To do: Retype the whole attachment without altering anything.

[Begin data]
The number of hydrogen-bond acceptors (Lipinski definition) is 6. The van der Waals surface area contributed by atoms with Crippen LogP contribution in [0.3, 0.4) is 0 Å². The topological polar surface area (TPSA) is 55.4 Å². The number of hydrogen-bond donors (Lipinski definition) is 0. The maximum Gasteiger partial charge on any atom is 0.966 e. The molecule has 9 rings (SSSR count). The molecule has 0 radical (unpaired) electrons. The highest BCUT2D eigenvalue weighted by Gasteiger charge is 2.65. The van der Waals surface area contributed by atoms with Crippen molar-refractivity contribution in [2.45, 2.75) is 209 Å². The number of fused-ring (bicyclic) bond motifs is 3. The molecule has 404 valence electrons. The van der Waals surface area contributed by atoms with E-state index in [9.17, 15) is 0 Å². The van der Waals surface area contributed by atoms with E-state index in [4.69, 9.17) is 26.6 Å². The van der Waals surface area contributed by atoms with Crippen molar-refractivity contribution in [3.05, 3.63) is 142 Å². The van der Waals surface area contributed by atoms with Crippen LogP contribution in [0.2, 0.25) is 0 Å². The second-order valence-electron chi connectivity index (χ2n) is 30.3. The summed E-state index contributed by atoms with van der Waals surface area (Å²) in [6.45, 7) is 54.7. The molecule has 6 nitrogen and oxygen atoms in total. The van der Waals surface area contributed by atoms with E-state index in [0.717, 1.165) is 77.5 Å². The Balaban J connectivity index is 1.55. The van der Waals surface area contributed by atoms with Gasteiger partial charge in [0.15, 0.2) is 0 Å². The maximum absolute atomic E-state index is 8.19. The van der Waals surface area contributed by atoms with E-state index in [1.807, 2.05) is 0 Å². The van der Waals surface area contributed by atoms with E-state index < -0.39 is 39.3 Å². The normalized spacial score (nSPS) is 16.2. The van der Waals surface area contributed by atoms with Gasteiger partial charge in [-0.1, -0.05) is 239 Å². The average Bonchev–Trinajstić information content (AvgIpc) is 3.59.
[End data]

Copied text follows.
The number of hydrogen-bond acceptors (Lipinski definition) is 6. The van der Waals surface area contributed by atoms with Crippen LogP contribution in [0.3, 0.4) is 0 Å². The topological polar surface area (TPSA) is 55.4 Å². The number of hydrogen-bond donors (Lipinski definition) is 0. The maximum Gasteiger partial charge on any atom is 0.966 e. The molecule has 9 rings (SSSR count). The molecule has 0 radical (unpaired) electrons. The highest BCUT2D eigenvalue weighted by Gasteiger charge is 2.65. The van der Waals surface area contributed by atoms with Crippen molar-refractivity contribution in [2.45, 2.75) is 209 Å². The number of fused-ring (bicyclic) bond motifs is 3. The molecule has 404 valence electrons. The van der Waals surface area contributed by atoms with E-state index in [9.17, 15) is 0 Å². The van der Waals surface area contributed by atoms with E-state index in [4.69, 9.17) is 26.6 Å². The van der Waals surface area contributed by atoms with Crippen molar-refractivity contribution in [3.05, 3.63) is 142 Å². The van der Waals surface area contributed by atoms with Crippen LogP contribution in [0.2, 0.25) is 0 Å². The second-order valence-electron chi connectivity index (χ2n) is 30.3. The summed E-state index contributed by atoms with van der Waals surface area (Å²) in [6.45, 7) is 54.7. The molecule has 6 nitrogen and oxygen atoms in total. The van der Waals surface area contributed by atoms with E-state index in [0.717, 1.165) is 77.5 Å². The Balaban J connectivity index is 1.55. The van der Waals surface area contributed by atoms with Gasteiger partial charge in [0.15, 0.2) is 0 Å². The maximum absolute atomic E-state index is 8.19. The van der Waals surface area contributed by atoms with E-state index in [1.807, 2.05) is 0 Å². The van der Waals surface area contributed by atoms with E-state index < -0.39 is 39.3 Å². The normalized spacial score (nSPS) is 16.2. The van der Waals surface area contributed by atoms with Gasteiger partial charge in [-0.1, -0.05) is 239 Å². The average Bonchev–Trinajstić information content (AvgIpc) is 3.59.